Renault’s F1 engine chief Taffin departs company

Renault’s F1 engine chief Taffin departs company

The Frenchman has been part of Renault’s F1 programme since 1999, and early in his career worked as an engine engineer for a host of drivers including Fernando Alonso and Jenson Button.

In 2009, Taffin stepped up to take overall control of Renault’s F1 activities and then from 2014, at the start of the current turbo hybrid era, he became director of operations.

From 2016, as Renault ramped up its involvement in F1 and returned to grand prix racing with its own works team, Taffin was promoted to become engine technical director and was tasked with pushing forward its powerunit development.

While Renault had endured its fair share of frustrations during the early turbo hybrid era, it did make progress to help Red Bull achieve a number victories, and most recently powered Esteban Ocon’s Alpine car to success in Hungary.

But as Renault continues work on an all-new powerunit for 2022, which it hopes will allow it to close the gap to the benchmark Mercedes and Honda engines, it has emerged that Taffin has departed.

A spokeswoman for the Alpine team confirmed to Autosport that Taffin left Renault at the start of July by ‘mutual agreement’.

It is understood Renault is not looking for a direct replacement, and instead plans to divide Taffin’s former responsibilities amongst current staff.

Remi Taffin, Head of Renault Sport F1 Track Operations and Mattia Binotto, Ferrari Chief Technical Officer

Remi Taffin, Head of Renault Sport F1 Track Operations and Mattia Binotto, Ferrari Chief Technical Officer

Photo by: Mark Sutton / Motorsport Images

‘Painful’ strategic choice

Although Renault’s current power unit performance is behind its main rivals, the engine is effectively now in its third season due to enforced delays in the introduction of its new design.

Speaking earlier this month, Alpine’s executive director Marcin Budkowski said the situation was not perfect, but there remained optimism about its engine plans for the future.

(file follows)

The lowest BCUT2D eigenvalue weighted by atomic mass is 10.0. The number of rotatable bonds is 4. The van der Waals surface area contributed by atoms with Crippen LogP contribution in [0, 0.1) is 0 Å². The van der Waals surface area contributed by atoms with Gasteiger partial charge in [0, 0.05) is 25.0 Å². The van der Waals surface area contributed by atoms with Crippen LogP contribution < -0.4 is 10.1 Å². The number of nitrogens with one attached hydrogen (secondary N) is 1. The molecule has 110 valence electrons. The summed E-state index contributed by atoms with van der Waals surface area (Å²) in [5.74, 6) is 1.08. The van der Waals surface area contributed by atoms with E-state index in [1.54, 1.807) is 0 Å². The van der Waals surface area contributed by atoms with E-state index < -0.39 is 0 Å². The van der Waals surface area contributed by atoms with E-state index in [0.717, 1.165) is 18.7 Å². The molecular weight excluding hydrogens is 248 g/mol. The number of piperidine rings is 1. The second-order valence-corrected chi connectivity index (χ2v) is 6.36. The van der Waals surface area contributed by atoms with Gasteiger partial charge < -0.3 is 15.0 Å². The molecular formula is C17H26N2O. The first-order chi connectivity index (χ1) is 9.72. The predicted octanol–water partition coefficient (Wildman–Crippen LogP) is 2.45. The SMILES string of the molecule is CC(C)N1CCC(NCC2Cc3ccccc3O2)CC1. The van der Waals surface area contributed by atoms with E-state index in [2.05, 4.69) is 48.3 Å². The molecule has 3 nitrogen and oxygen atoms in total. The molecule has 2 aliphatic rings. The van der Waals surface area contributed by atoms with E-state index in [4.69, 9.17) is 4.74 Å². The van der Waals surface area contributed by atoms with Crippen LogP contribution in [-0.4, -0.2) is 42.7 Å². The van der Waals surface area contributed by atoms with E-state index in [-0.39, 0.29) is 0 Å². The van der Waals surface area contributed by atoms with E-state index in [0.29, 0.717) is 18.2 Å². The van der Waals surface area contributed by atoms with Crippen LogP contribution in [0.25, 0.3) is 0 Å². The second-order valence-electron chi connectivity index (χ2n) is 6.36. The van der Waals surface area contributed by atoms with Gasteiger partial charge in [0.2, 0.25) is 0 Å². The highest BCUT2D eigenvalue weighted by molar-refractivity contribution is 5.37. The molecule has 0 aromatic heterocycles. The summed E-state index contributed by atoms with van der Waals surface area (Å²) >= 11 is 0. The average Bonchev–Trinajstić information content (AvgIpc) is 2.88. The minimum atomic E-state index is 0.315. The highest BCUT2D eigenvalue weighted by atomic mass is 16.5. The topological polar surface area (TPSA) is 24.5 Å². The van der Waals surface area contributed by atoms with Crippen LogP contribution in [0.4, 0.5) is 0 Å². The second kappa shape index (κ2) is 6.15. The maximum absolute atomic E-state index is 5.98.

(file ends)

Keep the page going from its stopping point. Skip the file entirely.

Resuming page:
“We’ve had the same engine we’re using for the third consecutive year, with very, very small changes in 2020 and 2021,” he said. “It’s a 2019 engine we are using, and as a result some of our competitors made gains that we haven’t.

“The choice was driven by the fact that we were planning to introduce a whole new engine in 2021, together with the new chassis regulations. The chassis regulations have been delayed. We have also delayed introduction of that new engine to 2022 because unfortunately, with the factory closures and the working from home requirements we had last year, we were just unable to deliver it for 2021.

“So we’re in a slightly non-ideal situation where we had to delay our new power unit, which has improvements to propulsive power and energy management, and the kind of usual things that make you quicker on a straight line. It has also a new architecture and changes that are designed to address some of our weaknesses compared to our competitors.

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“We didn’t have the resources to relaunch the development programme on this year’s engine and continue to work on the 2022 engines. We decided to put all our efforts on 2022, so it’s a strategic decision.

“I believe it’s the right one but it’s painful, because as a result this year we lost ground compared to our competitors.”

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